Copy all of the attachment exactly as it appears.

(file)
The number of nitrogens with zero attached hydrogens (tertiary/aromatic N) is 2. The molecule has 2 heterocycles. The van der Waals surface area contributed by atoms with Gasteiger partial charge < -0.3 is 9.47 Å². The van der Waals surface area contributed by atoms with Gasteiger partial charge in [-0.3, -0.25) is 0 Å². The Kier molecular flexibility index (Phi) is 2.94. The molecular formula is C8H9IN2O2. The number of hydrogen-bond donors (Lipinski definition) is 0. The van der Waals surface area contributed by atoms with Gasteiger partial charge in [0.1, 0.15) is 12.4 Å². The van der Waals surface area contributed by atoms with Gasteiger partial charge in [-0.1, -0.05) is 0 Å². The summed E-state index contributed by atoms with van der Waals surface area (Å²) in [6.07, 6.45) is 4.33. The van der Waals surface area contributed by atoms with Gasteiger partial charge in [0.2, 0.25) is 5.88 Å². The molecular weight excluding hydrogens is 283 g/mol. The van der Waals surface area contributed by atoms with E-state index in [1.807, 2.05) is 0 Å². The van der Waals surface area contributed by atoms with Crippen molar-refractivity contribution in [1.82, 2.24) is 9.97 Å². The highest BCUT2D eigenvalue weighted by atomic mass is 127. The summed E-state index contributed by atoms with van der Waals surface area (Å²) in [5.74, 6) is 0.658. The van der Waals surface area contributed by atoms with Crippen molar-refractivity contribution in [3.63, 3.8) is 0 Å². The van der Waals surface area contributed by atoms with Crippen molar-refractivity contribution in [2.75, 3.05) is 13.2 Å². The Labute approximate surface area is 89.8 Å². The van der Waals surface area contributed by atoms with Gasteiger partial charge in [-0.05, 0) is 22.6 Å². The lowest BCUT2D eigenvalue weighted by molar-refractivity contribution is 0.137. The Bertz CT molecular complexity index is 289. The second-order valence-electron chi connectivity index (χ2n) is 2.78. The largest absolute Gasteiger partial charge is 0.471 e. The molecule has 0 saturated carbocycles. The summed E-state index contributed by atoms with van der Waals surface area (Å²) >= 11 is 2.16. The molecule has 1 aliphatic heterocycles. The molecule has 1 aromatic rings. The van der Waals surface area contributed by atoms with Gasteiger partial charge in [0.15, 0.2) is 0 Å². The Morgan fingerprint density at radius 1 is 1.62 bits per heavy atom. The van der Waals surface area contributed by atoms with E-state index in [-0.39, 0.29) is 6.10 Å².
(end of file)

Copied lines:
The number of nitrogens with zero attached hydrogens (tertiary/aromatic N) is 2. The molecule has 2 heterocycles. The van der Waals surface area contributed by atoms with Gasteiger partial charge < -0.3 is 9.47 Å². The van der Waals surface area contributed by atoms with Gasteiger partial charge in [-0.3, -0.25) is 0 Å². The Kier molecular flexibility index (Phi) is 2.94. The molecular formula is C8H9IN2O2. The number of hydrogen-bond donors (Lipinski definition) is 0. The van der Waals surface area contributed by atoms with Gasteiger partial charge in [0.1, 0.15) is 12.4 Å². The van der Waals surface area contributed by atoms with Gasteiger partial charge in [-0.1, -0.05) is 0 Å². The summed E-state index contributed by atoms with van der Waals surface area (Å²) in [6.07, 6.45) is 4.33. The van der Waals surface area contributed by atoms with Gasteiger partial charge in [0.2, 0.25) is 5.88 Å². The molecular weight excluding hydrogens is 283 g/mol. The van der Waals surface area contributed by atoms with E-state index in [1.807, 2.05) is 0 Å². The van der Waals surface area contributed by atoms with Crippen molar-refractivity contribution in [1.82, 2.24) is 9.97 Å². The highest BCUT2D eigenvalue weighted by atomic mass is 127. The summed E-state index contributed by atoms with van der Waals surface area (Å²) in [5.74, 6) is 0.658. The van der Waals surface area contributed by atoms with Crippen molar-refractivity contribution in [3.63, 3.8) is 0 Å². The van der Waals surface area contributed by atoms with Crippen molar-refractivity contribution in [2.75, 3.05) is 13.2 Å². The Labute approximate surface area is 89.8 Å². The van der Waals surface area contributed by atoms with Gasteiger partial charge in [-0.05, 0) is 22.6 Å². The lowest BCUT2D eigenvalue weighted by molar-refractivity contribution is 0.137. The Bertz CT molecular complexity index is 289. The second-order valence-electron chi connectivity index (χ2n) is 2.78. The largest absolute Gasteiger partial charge is 0.471 e. The molecule has 0 saturated carbocycles. The summed E-state index contributed by atoms with van der Waals surface area (Å²) >= 11 is 2.16. The molecule has 1 aliphatic heterocycles. The molecule has 1 aromatic rings. The van der Waals surface area contributed by atoms with Gasteiger partial charge in [0.15, 0.2) is 0 Å². The Morgan fingerprint density at radius 1 is 1.62 bits per heavy atom. The van der Waals surface area contributed by atoms with E-state index in [-0.39, 0.29) is 6.10 Å².